The first months of the business were certainly very stressful – we had a view on what numbers we needed to see early on to validate our theories about the business. Keeping focused on the numbers definitely helped prioritise what to work on during those months when pretty much everything on the site needed significant attention.

What was your biggest business mistake?

Hindsight is frustratingly perfect, but in almost every case where we’ve looked back on a project and realised we haven’t done our best work, we’ve wished we’d tested a small version of the project before diving in with both feet.

Piece of Red Tape that hampers growth most?

Whilst I appreciate it’s politically contentious, we’d be able to hire and grow faster if the Visa sponsorship process to bring people into the business from outside the EU was streamlined.

What is the most common serious mistake you see entrepreneurs make?

This is obviously a personal style opinion, but I certainly feel that our early months were made significantly easier because we’d spent a lot of time building a model that told us where the key statistics in the business needed to be every month. So, I definitely advise others to model out the metrics of a new business before investing in building it.

How will your market look in three years?

Both the luxury end of the market, where we operate, and the practical three star market are growing very fast at the moment. The same customer will book a hugely engaging luxury break and a very good value three star base for exploring a city in the same year. As a consequence, the middle of the market (which is more expensive than a basic three star, but is not a luxury experience) is going to feel a lot of pressure in the next three years.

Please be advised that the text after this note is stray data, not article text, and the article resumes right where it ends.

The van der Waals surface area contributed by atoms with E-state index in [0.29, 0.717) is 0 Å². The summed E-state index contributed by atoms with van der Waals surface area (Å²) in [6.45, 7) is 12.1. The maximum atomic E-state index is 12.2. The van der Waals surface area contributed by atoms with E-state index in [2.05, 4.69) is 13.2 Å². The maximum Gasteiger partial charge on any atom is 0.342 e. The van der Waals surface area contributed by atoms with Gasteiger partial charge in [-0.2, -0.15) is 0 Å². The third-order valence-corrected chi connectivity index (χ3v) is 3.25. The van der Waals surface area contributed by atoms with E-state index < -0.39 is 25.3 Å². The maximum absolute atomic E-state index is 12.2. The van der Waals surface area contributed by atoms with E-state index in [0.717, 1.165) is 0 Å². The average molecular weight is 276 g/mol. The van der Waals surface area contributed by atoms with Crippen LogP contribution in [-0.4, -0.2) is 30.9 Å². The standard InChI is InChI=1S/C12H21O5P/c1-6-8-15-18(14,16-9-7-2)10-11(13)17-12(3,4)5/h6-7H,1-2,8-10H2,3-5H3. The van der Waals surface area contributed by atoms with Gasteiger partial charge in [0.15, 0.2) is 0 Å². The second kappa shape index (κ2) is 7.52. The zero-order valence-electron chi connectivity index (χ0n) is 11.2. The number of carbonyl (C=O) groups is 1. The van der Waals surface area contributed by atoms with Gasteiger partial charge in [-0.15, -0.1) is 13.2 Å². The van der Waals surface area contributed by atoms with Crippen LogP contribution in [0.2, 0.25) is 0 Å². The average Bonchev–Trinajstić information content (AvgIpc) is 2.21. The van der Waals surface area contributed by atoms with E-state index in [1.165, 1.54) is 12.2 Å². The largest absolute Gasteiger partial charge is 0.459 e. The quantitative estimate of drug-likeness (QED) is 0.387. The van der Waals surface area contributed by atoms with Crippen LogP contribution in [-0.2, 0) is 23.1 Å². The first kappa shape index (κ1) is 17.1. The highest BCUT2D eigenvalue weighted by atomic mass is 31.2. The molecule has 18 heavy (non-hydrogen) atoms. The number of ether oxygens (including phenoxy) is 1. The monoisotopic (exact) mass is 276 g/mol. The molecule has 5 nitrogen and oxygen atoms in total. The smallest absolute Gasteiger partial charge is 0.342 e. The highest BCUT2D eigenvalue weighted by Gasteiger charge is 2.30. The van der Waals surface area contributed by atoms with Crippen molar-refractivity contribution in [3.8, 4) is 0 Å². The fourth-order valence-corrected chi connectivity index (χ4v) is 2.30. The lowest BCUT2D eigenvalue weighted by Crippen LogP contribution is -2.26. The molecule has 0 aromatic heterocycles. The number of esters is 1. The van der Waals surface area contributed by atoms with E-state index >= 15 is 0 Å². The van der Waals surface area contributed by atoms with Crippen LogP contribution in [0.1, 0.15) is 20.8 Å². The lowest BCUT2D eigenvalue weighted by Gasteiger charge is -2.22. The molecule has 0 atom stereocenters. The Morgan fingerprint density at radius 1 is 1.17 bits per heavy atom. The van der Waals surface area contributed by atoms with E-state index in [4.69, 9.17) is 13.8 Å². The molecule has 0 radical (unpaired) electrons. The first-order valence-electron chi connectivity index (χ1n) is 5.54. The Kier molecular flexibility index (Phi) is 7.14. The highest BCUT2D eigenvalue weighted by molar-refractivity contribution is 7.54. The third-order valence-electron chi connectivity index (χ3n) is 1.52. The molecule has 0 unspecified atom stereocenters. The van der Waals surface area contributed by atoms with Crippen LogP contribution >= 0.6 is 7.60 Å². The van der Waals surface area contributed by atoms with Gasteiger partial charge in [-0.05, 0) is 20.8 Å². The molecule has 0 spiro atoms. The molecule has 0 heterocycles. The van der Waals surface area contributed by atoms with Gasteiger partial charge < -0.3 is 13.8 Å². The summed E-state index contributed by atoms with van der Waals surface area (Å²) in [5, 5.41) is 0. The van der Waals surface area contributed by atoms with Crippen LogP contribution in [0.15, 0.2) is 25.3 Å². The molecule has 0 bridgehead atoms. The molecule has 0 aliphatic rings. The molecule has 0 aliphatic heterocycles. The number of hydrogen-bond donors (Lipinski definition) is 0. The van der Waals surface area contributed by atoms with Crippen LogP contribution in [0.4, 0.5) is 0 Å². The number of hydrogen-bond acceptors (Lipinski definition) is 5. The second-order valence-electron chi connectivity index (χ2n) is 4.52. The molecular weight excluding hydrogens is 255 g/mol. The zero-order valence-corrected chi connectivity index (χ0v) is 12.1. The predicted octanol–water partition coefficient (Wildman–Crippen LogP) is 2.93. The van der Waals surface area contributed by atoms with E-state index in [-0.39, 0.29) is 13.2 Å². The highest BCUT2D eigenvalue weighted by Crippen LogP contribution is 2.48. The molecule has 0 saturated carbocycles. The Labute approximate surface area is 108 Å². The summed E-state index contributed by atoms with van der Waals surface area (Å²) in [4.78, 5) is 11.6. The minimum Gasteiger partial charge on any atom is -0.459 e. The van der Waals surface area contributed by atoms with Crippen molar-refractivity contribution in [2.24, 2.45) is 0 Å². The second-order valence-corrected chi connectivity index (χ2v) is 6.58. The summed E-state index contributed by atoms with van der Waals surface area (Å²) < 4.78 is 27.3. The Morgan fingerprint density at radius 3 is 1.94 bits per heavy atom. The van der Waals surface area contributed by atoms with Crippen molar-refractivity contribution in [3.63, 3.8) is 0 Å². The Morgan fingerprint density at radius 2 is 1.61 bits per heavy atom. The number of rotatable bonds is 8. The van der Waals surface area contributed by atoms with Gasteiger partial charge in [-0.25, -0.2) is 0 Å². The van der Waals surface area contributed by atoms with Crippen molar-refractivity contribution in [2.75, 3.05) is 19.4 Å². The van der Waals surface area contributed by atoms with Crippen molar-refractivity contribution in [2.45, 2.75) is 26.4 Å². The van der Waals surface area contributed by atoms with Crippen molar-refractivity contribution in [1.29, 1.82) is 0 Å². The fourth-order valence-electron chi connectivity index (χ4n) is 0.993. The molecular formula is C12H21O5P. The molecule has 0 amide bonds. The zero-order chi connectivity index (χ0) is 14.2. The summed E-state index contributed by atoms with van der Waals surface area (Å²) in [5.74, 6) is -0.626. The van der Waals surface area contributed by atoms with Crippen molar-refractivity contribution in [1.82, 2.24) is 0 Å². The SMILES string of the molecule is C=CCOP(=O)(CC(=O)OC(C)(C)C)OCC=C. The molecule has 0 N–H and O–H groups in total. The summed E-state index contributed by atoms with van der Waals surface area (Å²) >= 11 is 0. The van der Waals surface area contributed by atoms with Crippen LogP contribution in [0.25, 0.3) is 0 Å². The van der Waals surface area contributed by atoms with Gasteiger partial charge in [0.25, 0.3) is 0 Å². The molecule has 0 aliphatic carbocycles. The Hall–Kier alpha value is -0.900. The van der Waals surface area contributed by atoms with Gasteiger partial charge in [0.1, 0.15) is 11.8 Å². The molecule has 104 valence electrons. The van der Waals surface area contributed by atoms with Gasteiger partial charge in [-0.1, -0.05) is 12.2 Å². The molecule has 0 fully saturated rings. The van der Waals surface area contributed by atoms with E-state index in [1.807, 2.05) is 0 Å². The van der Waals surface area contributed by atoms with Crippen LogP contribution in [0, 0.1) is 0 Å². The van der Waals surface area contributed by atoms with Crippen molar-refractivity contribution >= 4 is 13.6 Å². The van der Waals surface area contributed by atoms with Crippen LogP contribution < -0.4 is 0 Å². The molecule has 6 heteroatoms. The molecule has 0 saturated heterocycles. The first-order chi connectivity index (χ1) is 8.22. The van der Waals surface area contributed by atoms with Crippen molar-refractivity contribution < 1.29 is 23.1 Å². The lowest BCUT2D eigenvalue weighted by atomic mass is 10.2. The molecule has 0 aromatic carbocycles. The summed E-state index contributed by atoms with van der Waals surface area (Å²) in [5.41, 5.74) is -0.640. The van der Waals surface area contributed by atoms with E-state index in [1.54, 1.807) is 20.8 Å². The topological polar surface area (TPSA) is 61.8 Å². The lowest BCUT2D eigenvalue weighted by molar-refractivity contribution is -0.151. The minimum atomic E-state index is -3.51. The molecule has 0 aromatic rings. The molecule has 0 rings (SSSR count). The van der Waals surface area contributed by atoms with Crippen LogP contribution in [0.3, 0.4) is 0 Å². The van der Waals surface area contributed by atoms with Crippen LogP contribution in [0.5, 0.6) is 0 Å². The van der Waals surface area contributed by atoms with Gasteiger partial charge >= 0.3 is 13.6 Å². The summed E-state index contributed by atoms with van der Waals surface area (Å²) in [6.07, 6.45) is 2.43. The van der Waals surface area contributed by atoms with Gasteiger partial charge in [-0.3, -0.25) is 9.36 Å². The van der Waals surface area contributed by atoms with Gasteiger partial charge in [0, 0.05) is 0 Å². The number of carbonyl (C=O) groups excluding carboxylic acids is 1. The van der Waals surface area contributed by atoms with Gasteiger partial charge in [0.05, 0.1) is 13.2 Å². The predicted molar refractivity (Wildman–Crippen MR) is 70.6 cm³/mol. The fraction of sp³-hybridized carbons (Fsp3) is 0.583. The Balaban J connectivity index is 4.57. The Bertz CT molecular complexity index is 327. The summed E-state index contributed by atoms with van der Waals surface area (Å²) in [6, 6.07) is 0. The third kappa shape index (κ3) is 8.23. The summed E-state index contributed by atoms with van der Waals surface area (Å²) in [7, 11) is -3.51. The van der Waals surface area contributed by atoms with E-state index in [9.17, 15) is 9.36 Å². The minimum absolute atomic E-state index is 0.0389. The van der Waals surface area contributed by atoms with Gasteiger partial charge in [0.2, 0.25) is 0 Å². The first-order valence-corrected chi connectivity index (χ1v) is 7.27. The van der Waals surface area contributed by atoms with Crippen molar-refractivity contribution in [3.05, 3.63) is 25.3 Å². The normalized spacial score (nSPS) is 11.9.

What is the single most important piece of advice you would offer to a less experienced entrepreneur?

Don’t buy voice over IP phones – they almost never work. And make sure to have a back-up solution for your office internet, it’ll definitely be worth it.

Personal growth

Biggest luxury:

I’ve currently banned myself from replacing consumer electronics I manage to leave on planes, but in recent times replacing them has been a big cost in my life.

Executive education or learn it on the job?

I would have to say both! We’re an execution business and it’s been absolutely great seeing how a couple of years’ experience at Secret Escapes has allowed many of the team to progress within the business at a huge rate. On the other hand, there’s definitely a value to formal programmes, I’ve recently started working with a coach and am finding it really valuable.

What would make you a better leader?

As the business matures I’m finding that it’s becoming more and more important to focus on managing the team over executing specific projects and there are certainly times when I don’t manage to let go and delegate to the team. It wasn’t that long ago that my job was almost entirely individual contribution and I certainly have the tendency these days to get my hands dirty on a task when I should really leave it to the team, who are invariably better qualified!

Tom Valentine was awarded Young Gun status in 2012, read his profile here.